One of the best gifts I ever bought myself was a dance lesson to learn how to waltz.  It’s hard to believe that purchase was over 10 years ago – because I have been dancing ever since!  Dancing is fun; you get to move to great music; anyone can do it; and it’s fantastic exercise.   I can’t believe how far I’ve come—not only do I waltz but I now do all 5 Latin dances as well (cha cha, samba, rumba, Paso Doble, and jive)!  This is all thanks to two of the best teachers in the field, Dmitri and Svetlana Ostashkin of New York Dance Center in Ardsley.  If you know anyone who would want to move to the music and not just watch “Dancing with the Stars,” why not call New York Dance Center  at 914-478-8844 and give a gift certificate for a dance lesson?


For those who might be shy about moving to the music, there are several great DVDs that would make great gifts, but my favorites include all versions with the same title, Shall We Dance?  [although the Fred Astaire & Ginger Rogers’ version does not have the question mark and is a very different story].  All can be found at Amazon or you can even check them out from your local library!

– Elise Burke, Executive Assistant


Westchester Library System 53rd Annual Meeting

December 7th, 2012 No comments

On November 14, 2012, Westchester Library System held its 53rd Annual Meeting at the Historic Hudson Valley Library’s new Headquarters & Library in Pocantico Hills. Even though many were still reeling from Hurricane Sandy, more than 50 people came out to represent our member libraries and enjoy each other’s company.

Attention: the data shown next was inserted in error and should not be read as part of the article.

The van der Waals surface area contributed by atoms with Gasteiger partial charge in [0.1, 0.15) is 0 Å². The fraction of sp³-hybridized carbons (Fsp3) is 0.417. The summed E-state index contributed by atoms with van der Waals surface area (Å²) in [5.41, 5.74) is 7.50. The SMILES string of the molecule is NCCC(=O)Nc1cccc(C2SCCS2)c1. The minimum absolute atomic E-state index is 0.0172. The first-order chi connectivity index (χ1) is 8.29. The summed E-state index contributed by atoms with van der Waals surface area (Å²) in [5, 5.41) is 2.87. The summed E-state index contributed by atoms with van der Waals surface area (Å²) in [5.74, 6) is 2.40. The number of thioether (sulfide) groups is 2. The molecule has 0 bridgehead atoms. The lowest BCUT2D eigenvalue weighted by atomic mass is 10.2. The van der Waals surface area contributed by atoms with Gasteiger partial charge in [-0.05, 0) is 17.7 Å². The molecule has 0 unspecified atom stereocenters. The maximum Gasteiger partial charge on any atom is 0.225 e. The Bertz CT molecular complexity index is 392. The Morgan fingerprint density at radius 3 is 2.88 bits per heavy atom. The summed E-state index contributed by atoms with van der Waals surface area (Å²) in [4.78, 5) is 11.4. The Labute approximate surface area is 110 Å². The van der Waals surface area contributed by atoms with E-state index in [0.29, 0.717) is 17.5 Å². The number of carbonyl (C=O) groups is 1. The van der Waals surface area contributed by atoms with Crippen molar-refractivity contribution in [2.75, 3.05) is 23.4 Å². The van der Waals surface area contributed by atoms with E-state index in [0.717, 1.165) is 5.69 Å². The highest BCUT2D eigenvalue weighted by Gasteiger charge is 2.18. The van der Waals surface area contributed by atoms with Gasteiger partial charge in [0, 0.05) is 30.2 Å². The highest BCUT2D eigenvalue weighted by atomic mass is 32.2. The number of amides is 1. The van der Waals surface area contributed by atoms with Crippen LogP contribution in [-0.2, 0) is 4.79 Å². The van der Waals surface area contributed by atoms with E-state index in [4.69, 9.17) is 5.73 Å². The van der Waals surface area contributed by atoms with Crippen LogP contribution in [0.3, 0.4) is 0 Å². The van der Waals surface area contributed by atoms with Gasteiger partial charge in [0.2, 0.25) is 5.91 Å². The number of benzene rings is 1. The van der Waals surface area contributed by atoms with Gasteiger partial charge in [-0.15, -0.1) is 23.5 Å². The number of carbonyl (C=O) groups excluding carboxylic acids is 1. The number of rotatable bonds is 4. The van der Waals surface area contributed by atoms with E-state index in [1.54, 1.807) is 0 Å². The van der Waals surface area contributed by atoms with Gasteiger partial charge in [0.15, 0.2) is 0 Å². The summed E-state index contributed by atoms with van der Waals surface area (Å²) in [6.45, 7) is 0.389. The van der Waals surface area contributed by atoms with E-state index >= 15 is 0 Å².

After the official business, WLS Executive Director, Terry Kirchner, gave a brief overview of the year’s past activities and unveiled WLS’s new logo.  An annual report was compiled for 2011-2012.  Again, due to Sandy, the full shipment of the reports was delayed and enough copies of the report were unavailable at the time of the meeting.  However, a distribution to each library will be made; and copies of the report are now available by contacting WLS Development Director, Pat Braja, at 914-231-2341.

Maureen Sullivan, President of the American Library Association, was the featured speaker.  Ms. Sullivan is a consultant to numerous libraries and a professor of practice in the Ph.D. program, Managerial Leadership in the Information Professions, at the Simmons College Gradual School of Library & Information Science.  She also was honored with ALA’s Elizabeth Futas Catalyst for Change Award in 1999. During the meeting, she was quick to start by noting how libraries are at the cutting edge of the changes happening in our world and how they are uniquely positioned with talented staff to help their communities embrace those changes.